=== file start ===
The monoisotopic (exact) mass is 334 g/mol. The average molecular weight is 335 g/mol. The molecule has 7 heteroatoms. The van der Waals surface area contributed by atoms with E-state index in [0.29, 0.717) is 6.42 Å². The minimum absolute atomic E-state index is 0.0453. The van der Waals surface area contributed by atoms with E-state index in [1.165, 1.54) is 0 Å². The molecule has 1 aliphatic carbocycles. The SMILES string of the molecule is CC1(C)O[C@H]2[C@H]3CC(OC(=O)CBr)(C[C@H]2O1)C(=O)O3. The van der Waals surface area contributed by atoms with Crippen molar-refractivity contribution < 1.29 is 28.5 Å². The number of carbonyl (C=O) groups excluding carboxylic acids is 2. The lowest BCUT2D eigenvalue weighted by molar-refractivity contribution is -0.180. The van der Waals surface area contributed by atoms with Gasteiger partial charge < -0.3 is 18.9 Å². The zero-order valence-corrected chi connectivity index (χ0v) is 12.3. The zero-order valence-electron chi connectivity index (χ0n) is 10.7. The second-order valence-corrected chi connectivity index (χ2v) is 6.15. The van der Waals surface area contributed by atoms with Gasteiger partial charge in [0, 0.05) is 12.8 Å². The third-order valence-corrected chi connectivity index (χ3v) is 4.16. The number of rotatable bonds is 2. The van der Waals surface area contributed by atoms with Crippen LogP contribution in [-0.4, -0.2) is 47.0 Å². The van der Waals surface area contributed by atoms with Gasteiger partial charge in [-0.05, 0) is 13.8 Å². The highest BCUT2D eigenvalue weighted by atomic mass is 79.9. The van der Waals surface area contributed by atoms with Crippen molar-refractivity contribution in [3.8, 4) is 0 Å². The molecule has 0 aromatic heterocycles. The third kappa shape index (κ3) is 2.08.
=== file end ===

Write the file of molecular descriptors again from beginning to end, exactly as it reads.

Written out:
The monoisotopic (exact) mass is 334 g/mol. The average molecular weight is 335 g/mol. The molecule has 7 heteroatoms. The van der Waals surface area contributed by atoms with E-state index in [0.29, 0.717) is 6.42 Å². The minimum absolute atomic E-state index is 0.0453. The van der Waals surface area contributed by atoms with E-state index in [1.165, 1.54) is 0 Å². The molecule has 1 aliphatic carbocycles. The SMILES string of the molecule is CC1(C)O[C@H]2[C@H]3CC(OC(=O)CBr)(C[C@H]2O1)C(=O)O3. The van der Waals surface area contributed by atoms with Crippen molar-refractivity contribution < 1.29 is 28.5 Å². The number of carbonyl (C=O) groups excluding carboxylic acids is 2. The lowest BCUT2D eigenvalue weighted by molar-refractivity contribution is -0.180. The van der Waals surface area contributed by atoms with Gasteiger partial charge < -0.3 is 18.9 Å². The zero-order valence-corrected chi connectivity index (χ0v) is 12.3. The zero-order valence-electron chi connectivity index (χ0n) is 10.7. The second-order valence-corrected chi connectivity index (χ2v) is 6.15. The van der Waals surface area contributed by atoms with Gasteiger partial charge in [0, 0.05) is 12.8 Å². The third-order valence-corrected chi connectivity index (χ3v) is 4.16. The number of rotatable bonds is 2. The van der Waals surface area contributed by atoms with Crippen LogP contribution in [-0.4, -0.2) is 47.0 Å². The van der Waals surface area contributed by atoms with Gasteiger partial charge in [-0.05, 0) is 13.8 Å². The highest BCUT2D eigenvalue weighted by atomic mass is 79.9. The van der Waals surface area contributed by atoms with Crippen molar-refractivity contribution in [3.8, 4) is 0 Å². The molecule has 0 aromatic heterocycles. The third kappa shape index (κ3) is 2.08.